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Honda Element



  • wheelz4wheelz4 Posts: 569
    With inspiration from some of the innovations happening in the minivan segement (and that market is supposed to be stagnant!?), I'll take a stretched Element with 6 seats (2+2+2) with the two rear pairs folding into the floor. If Honda needs to locate the gas tank under the front seats like the Jazz/Fit, then so be it. Give me back the "B" pillar and fit regular doors (or even sliders) and keep all the "scrubbability" of the current "E" interior. This would be a far more useful vehicle than all the Latitude/Stream, Wish, Grandis etc. etc. mini-minivans out there.
    Wanna build it for me, Honda? Anyone else? (maybe Nissan's upcoming small crossover concept will offer some clues.
  • varmintvarmint Posts: 6,326
    I think you're on your own, Wheelz. My suggestion would be to find a 98 Ody and do the interior yourself.
  • The FWD Auto Element is nearly perfect the way it is - just wish the seats were a little more comfortable.
  • ateixeiraateixeira Posts: 72,587
    Did you guys see the new JDM Odyssey from the Tokyo Show? Very sleek.

    Odyssey will get bigger, so I think Honda will have a slot in their lineup for a smaller 7 seater.

  • wheelz4wheelz4 Posts: 569
    I like the's just that it's 4 passenger capacity + limo-like back seat & the resultant smaller rear cargo area don't work too well for a family guy. I know the family market wasn't the original intention for the "E" anyway;
    hence the request for an "E"-like vehicle with a bit more passenger/luggage capacity. I'm not talking "maxi-van" here, just a little stretch.
    Keep the standard "E" for singles, empty-nester's etc.
    (& don't suggest the CR-V....I wouldn't want to give up the "E"'s washable interior and superior hatch/tailgate arrangement)
  • varmintvarmint Posts: 6,326
    Juice - I've seen quite a few pictures. In fact, someone took pictures of one while it was in the US for a photo shoot in a California city. I like the front and the interior, but I'm not a big fan of the back.

    Don't expect any real news about the US spec Ody. Honda won't even be showing it's latest unique feature at the autoshows.

    Wheelz - I didn't mean to come across like I was telling you to take a hike. =)

    I just think you're best bet is to find a vehicle that you like and have the interior modified with plastic sheeting. I know one owner who put professional looking carpets in his E. I'm sure you could do a rubber floor in some other vehicle.

    Bone stock is not your only option!
  • wheelz4wheelz4 Posts: 569
    Hey, no offence taken, Varmint!
    Anyway, while modifying an existing vehicle is one solution, don't you think the Element (or Element-type features) are the start of a trend?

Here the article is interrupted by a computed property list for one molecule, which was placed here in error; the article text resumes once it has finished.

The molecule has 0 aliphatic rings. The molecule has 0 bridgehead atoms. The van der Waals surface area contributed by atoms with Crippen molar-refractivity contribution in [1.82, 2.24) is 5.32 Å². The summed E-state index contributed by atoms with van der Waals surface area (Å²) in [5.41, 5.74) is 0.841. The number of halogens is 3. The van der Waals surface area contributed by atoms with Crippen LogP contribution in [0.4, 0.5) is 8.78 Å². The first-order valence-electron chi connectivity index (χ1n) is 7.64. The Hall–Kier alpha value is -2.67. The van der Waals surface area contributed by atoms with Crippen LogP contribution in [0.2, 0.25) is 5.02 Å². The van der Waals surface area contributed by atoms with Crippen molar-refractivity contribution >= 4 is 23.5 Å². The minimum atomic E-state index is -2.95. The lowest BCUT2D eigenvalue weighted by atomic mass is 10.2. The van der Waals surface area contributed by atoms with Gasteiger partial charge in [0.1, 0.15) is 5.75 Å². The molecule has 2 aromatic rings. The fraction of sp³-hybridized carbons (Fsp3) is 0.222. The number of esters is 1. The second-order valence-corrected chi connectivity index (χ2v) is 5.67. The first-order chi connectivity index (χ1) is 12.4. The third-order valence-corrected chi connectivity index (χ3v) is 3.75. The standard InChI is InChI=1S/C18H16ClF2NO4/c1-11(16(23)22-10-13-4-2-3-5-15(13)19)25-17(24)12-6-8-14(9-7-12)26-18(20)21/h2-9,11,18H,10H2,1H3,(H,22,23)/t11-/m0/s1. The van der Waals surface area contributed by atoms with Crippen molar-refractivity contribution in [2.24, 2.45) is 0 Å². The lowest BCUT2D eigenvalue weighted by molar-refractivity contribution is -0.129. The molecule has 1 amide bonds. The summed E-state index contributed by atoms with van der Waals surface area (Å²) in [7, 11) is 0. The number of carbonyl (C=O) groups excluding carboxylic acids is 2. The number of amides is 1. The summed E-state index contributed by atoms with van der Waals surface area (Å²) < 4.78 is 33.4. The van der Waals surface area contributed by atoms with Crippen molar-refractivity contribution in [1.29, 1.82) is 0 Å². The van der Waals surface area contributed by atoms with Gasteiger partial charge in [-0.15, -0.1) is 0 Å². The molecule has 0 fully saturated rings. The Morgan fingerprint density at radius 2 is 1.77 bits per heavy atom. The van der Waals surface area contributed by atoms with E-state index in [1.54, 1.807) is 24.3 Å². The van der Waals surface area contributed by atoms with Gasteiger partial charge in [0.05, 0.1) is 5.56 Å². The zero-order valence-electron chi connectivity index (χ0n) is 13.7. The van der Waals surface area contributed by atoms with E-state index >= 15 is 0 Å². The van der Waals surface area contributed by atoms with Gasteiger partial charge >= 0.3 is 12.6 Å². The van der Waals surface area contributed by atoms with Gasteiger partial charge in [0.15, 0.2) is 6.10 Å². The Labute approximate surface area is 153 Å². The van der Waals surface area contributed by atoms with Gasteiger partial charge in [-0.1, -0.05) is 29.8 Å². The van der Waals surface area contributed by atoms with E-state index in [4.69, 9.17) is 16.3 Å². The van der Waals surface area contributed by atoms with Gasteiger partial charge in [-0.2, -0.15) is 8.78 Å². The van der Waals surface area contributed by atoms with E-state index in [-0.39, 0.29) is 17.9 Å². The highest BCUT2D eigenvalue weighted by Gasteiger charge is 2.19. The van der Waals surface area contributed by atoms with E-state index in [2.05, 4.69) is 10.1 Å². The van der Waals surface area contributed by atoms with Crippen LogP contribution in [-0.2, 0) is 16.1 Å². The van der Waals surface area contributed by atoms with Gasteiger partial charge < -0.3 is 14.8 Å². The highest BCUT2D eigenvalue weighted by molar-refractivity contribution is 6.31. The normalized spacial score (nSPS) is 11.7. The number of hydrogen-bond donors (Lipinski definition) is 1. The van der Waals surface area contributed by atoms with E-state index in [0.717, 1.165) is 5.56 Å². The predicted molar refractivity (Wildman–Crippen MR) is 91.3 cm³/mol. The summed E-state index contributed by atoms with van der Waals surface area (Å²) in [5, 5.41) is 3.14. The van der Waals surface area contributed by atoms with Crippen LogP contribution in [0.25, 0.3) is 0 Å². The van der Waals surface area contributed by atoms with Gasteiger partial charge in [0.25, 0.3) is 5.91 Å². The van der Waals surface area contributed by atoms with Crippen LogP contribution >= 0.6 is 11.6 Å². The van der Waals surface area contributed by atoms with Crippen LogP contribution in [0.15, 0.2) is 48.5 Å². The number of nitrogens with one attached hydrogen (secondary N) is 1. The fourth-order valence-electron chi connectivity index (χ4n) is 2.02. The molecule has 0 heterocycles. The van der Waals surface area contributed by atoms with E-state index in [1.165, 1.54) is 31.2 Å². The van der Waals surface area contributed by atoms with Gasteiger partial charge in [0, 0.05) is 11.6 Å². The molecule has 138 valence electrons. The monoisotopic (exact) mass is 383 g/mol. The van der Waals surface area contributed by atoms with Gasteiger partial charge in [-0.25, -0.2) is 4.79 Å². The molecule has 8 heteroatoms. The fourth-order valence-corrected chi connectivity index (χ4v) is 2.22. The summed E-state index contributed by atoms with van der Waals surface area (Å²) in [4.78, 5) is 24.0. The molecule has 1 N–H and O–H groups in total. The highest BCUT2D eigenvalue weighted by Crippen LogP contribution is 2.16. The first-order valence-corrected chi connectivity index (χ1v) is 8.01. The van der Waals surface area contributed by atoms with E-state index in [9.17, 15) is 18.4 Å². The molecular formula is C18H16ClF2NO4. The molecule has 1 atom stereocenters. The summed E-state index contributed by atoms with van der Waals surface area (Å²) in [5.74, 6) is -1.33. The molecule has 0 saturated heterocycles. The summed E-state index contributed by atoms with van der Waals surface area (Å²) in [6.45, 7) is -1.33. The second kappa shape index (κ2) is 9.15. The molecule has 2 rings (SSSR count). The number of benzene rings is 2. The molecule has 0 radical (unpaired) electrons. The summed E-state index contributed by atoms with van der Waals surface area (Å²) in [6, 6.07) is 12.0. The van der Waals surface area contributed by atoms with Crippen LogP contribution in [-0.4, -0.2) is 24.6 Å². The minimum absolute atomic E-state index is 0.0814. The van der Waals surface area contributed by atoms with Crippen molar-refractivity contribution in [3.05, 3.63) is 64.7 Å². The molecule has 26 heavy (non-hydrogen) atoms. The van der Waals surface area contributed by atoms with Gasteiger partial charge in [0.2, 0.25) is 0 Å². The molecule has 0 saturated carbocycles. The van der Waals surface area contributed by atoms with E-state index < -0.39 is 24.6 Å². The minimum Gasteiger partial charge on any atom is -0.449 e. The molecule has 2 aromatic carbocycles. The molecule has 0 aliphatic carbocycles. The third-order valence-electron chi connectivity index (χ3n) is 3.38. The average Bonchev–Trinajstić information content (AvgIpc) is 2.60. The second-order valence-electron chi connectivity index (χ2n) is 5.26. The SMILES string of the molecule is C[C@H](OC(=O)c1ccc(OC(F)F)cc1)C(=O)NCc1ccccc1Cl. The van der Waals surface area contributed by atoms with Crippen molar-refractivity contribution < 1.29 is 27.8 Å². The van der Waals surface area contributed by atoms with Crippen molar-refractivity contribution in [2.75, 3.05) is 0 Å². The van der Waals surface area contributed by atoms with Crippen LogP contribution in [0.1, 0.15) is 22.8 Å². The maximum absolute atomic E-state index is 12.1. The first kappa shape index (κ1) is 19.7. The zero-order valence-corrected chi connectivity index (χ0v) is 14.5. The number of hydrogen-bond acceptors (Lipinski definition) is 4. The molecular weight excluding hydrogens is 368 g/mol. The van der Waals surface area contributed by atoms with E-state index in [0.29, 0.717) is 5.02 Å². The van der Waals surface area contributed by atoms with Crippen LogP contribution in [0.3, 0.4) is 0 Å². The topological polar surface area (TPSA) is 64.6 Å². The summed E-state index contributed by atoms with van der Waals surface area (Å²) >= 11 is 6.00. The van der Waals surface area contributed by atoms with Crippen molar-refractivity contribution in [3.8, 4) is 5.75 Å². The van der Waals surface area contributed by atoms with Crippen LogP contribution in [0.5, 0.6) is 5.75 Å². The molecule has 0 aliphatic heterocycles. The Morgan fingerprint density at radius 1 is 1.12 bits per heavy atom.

Honda has been pretty successful with what initially appeared to be a fairly risky vehicle for them. Certainly dog owners and couples with young kids love the easy to clean interior. I seem to remember a Chrysler (or was it Nissan) exec saying that in future interiors, the trend would be away from carpeting. I remember raising this issue in the "How to make minivan's more appealing" forum in the Van least as an option, it would be nice if both minivan and suv makers offered an interior with rubberized flooring and neoprene seat covers, for example. If they can offer various cloth and leather options, surely a family or pet-friendly option would be doable as well. Anyway, a new vehicle purchase is a few years off for us yet, so something along the lines I'm looking for may yet materialize.
  • ateixeiraateixeira Posts: 72,587
    I heard that they'll be ultra-secretive about the next Odyssey. Should be very interesting.

    The mininvan market has suddenly become hyper-competitive. The Odyssey's magic 3rd row made it a market leader, but they've since fallen behind, check out the things is now lacks vs. competitors:

    * hidden door tracks
    * 2nd row windows that go down
    * AWD option
    * split fold 3rd row
    * disappearing 2nd row
    * stability control
    * side-curtain air bags

    Hard to believe. I helped my cousin buy an Odyssey about a year ago and it was the clear segment leader. Have you seen the DCX vans' new seating? Brilliant.

    I hope this type of "features race" hits the small SUV segment. Wouldn't that be great? If you think about it, they're all basically similar, with a few unique quirks here and there. Element stands out mostly for its styling, for instance. CR-V has the picnic table. Forester and Vue offer performance models.

    But there hasn't been the explosion that has occured in the minivan segment, not even close. This class progresses very slowly in comparison.